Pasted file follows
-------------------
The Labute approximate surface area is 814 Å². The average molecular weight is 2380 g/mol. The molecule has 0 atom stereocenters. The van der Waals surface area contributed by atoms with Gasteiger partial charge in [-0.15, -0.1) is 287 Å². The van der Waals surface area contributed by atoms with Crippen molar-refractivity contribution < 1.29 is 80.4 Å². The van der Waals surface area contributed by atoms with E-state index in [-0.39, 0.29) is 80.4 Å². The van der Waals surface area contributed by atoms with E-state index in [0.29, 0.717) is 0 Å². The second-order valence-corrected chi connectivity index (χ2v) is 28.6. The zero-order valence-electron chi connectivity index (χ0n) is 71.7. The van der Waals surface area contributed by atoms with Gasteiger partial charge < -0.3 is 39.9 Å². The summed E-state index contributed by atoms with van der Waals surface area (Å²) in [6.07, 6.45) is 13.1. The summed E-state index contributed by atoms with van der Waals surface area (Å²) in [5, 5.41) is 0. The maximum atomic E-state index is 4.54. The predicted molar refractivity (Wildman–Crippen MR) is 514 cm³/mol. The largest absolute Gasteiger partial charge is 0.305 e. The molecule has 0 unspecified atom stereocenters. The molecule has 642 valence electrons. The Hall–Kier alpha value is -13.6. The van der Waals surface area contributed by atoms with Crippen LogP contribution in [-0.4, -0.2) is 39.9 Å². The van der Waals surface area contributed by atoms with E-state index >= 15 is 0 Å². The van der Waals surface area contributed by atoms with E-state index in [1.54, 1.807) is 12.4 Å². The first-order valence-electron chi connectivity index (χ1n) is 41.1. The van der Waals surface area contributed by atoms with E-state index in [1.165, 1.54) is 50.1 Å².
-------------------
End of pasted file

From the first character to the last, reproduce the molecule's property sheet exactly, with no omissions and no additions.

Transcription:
The Labute approximate surface area is 814 Å². The average molecular weight is 2380 g/mol. The molecule has 0 atom stereocenters. The van der Waals surface area contributed by atoms with Gasteiger partial charge in [-0.15, -0.1) is 287 Å². The van der Waals surface area contributed by atoms with Crippen molar-refractivity contribution < 1.29 is 80.4 Å². The van der Waals surface area contributed by atoms with E-state index in [-0.39, 0.29) is 80.4 Å². The van der Waals surface area contributed by atoms with E-state index in [0.29, 0.717) is 0 Å². The second-order valence-corrected chi connectivity index (χ2v) is 28.6. The zero-order valence-electron chi connectivity index (χ0n) is 71.7. The van der Waals surface area contributed by atoms with Gasteiger partial charge < -0.3 is 39.9 Å². The summed E-state index contributed by atoms with van der Waals surface area (Å²) in [6.07, 6.45) is 13.1. The summed E-state index contributed by atoms with van der Waals surface area (Å²) in [5, 5.41) is 0. The maximum atomic E-state index is 4.54. The predicted molar refractivity (Wildman–Crippen MR) is 514 cm³/mol. The largest absolute Gasteiger partial charge is 0.305 e. The molecule has 0 unspecified atom stereocenters. The molecule has 642 valence electrons. The Hall–Kier alpha value is -13.6. The van der Waals surface area contributed by atoms with Crippen LogP contribution in [-0.4, -0.2) is 39.9 Å². The van der Waals surface area contributed by atoms with E-state index >= 15 is 0 Å². The van der Waals surface area contributed by atoms with E-state index in [1.54, 1.807) is 12.4 Å². The first-order valence-electron chi connectivity index (χ1n) is 41.1. The van der Waals surface area contributed by atoms with E-state index in [1.165, 1.54) is 50.1 Å².